SPAIN'S prime minister has called off a meeting planned for today with leading firms in the country's struggling construction sector and no new date has been set, a government spokesman said. “The meeting has been postponed indefinitely,” the spokesman said, after sector sources had earlier revealed details of the event proposed by Public Works Minister Jose Blanco.

Infrastructure cuts and tardy payments from indebted public entities were thought to have been on the agenda, according to an industry source. Construction industry lobby group Seopan says the sector accounts for 10 percent of Spain's economy.

Pressure on Prime Minister Jose Luis Rodriguez Zapatero from the construction sector has been mounting in recent weeks after the government announced plans to cut 6.4 billion euros from infrastructure spending.

Construction companies have also aired concerns that some highly indebted town halls have been late in payments for work or services provided. On Sunday El Pais newspaper reported that Spanish town halls owe construction companies 3.5 billion euros in outstanding payments.

Last week the government said it would reopen around 500 million euros worth of public works that had been shelved under an austerity drive as the government aims to slash the budget deficit to the European Union's ceiling of 3 percent of GDP by 2013, from 11.2 percent of GDP in 2009.

Economists argue Madrid has little spare cash to support the construction sector -- which has struggled since a property boom evaporated -- while growth remains weak and unemployment stands at 20 percent. They say the government should focus on slashing its public deficit, which the government maintains is its number one priority. European Central Bank Executive Board member Jose Manuel Gonzalez-Paramo was quoted last week as saying Spain would have to make extra budget cuts in 2011. Construction companies, however, argue that the sector is still an essential contributor to the economy and projects cannot be turned off overnight.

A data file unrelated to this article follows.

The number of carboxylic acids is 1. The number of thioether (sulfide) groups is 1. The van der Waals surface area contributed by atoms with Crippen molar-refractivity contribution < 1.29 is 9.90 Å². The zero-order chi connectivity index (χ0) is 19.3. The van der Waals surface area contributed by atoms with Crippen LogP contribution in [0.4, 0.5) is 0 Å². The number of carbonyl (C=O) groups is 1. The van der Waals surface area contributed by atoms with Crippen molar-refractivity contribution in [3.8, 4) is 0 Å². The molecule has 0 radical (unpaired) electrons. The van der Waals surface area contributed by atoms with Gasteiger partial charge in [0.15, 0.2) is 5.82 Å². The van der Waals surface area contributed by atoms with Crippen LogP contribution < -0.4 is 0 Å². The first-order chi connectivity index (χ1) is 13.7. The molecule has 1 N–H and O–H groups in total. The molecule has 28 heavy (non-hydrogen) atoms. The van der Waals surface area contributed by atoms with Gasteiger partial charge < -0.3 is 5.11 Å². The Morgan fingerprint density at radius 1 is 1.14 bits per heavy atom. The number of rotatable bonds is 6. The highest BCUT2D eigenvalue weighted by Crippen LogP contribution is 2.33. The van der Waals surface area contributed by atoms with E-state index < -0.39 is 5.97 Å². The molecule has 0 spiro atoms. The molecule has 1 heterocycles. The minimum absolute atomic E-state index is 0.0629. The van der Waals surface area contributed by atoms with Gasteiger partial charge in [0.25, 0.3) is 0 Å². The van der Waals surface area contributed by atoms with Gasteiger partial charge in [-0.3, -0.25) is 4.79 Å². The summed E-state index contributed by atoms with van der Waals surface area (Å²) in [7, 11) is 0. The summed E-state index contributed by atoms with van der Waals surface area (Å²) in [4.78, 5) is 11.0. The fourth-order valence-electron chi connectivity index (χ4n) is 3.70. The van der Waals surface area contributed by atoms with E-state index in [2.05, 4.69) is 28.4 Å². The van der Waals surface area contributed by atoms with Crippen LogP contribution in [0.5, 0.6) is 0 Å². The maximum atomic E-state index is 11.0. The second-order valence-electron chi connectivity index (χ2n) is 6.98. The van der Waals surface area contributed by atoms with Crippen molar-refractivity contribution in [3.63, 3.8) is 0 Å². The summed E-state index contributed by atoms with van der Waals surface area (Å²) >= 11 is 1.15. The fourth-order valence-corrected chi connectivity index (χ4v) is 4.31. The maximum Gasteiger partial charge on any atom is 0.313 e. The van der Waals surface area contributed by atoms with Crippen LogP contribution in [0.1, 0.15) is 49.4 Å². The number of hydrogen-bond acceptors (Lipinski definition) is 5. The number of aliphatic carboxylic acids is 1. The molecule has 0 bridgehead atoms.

Construction lobby Seopan called for government support for the sector in July, and said cuts could mean the loss of more than 115'000 jobs.
In an interview on Sunday, infrastructure minister Blanco reopened the debate about possible higher taxes, which he said were necessary if the country wanted better infrastructure.


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